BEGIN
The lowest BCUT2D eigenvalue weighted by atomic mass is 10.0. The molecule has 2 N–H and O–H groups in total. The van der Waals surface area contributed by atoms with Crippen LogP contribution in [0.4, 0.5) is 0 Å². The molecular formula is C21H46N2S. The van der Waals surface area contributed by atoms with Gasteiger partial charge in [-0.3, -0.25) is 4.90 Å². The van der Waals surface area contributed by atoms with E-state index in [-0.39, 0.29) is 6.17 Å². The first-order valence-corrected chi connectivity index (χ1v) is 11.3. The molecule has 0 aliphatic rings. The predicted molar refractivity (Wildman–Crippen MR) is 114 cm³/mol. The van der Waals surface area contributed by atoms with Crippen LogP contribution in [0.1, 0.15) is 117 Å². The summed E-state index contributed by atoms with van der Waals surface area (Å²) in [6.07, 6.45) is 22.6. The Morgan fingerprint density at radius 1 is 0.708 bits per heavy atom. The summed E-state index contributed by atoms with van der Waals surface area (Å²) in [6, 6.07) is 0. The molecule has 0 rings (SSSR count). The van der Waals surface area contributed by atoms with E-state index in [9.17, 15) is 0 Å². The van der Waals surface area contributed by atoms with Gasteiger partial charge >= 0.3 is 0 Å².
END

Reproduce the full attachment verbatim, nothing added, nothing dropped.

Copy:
The lowest BCUT2D eigenvalue weighted by atomic mass is 10.0. The molecule has 2 N–H and O–H groups in total. The van der Waals surface area contributed by atoms with Crippen LogP contribution in [0.4, 0.5) is 0 Å². The molecular formula is C21H46N2S. The van der Waals surface area contributed by atoms with Gasteiger partial charge in [-0.3, -0.25) is 4.90 Å². The van der Waals surface area contributed by atoms with E-state index in [-0.39, 0.29) is 6.17 Å². The first-order valence-corrected chi connectivity index (χ1v) is 11.3. The molecule has 0 aliphatic rings. The predicted molar refractivity (Wildman–Crippen MR) is 114 cm³/mol. The van der Waals surface area contributed by atoms with Crippen LogP contribution in [0.1, 0.15) is 117 Å². The summed E-state index contributed by atoms with van der Waals surface area (Å²) in [6.07, 6.45) is 22.6. The Morgan fingerprint density at radius 1 is 0.708 bits per heavy atom. The summed E-state index contributed by atoms with van der Waals surface area (Å²) in [6, 6.07) is 0. The molecule has 0 rings (SSSR count). The van der Waals surface area contributed by atoms with E-state index in [9.17, 15) is 0 Å². The van der Waals surface area contributed by atoms with Gasteiger partial charge >= 0.3 is 0 Å².